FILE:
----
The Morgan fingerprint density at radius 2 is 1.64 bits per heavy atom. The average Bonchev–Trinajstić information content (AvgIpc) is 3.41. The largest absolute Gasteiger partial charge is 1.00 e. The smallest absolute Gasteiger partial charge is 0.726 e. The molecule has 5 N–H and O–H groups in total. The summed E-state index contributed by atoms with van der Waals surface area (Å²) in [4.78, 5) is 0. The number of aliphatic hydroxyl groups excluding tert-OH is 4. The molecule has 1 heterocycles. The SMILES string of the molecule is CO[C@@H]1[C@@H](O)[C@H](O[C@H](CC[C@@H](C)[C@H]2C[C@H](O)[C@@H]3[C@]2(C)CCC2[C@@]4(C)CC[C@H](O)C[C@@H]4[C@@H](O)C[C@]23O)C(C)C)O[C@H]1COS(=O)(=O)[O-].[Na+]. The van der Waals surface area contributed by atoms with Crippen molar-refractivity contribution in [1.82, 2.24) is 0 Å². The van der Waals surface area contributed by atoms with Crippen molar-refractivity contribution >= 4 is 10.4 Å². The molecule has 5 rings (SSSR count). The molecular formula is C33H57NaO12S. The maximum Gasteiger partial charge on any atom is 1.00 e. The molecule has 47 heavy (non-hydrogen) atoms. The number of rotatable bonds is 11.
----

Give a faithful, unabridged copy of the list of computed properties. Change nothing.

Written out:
The Morgan fingerprint density at radius 2 is 1.64 bits per heavy atom. The average Bonchev–Trinajstić information content (AvgIpc) is 3.41. The largest absolute Gasteiger partial charge is 1.00 e. The smallest absolute Gasteiger partial charge is 0.726 e. The molecule has 5 N–H and O–H groups in total. The summed E-state index contributed by atoms with van der Waals surface area (Å²) in [4.78, 5) is 0. The number of aliphatic hydroxyl groups excluding tert-OH is 4. The molecule has 1 heterocycles. The SMILES string of the molecule is CO[C@@H]1[C@@H](O)[C@H](O[C@H](CC[C@@H](C)[C@H]2C[C@H](O)[C@@H]3[C@]2(C)CCC2[C@@]4(C)CC[C@H](O)C[C@@H]4[C@@H](O)C[C@]23O)C(C)C)O[C@H]1COS(=O)(=O)[O-].[Na+]. The van der Waals surface area contributed by atoms with Crippen molar-refractivity contribution in [1.82, 2.24) is 0 Å². The van der Waals surface area contributed by atoms with Crippen molar-refractivity contribution >= 4 is 10.4 Å². The molecule has 5 rings (SSSR count). The molecular formula is C33H57NaO12S. The maximum Gasteiger partial charge on any atom is 1.00 e. The molecule has 47 heavy (non-hydrogen) atoms. The number of rotatable bonds is 11.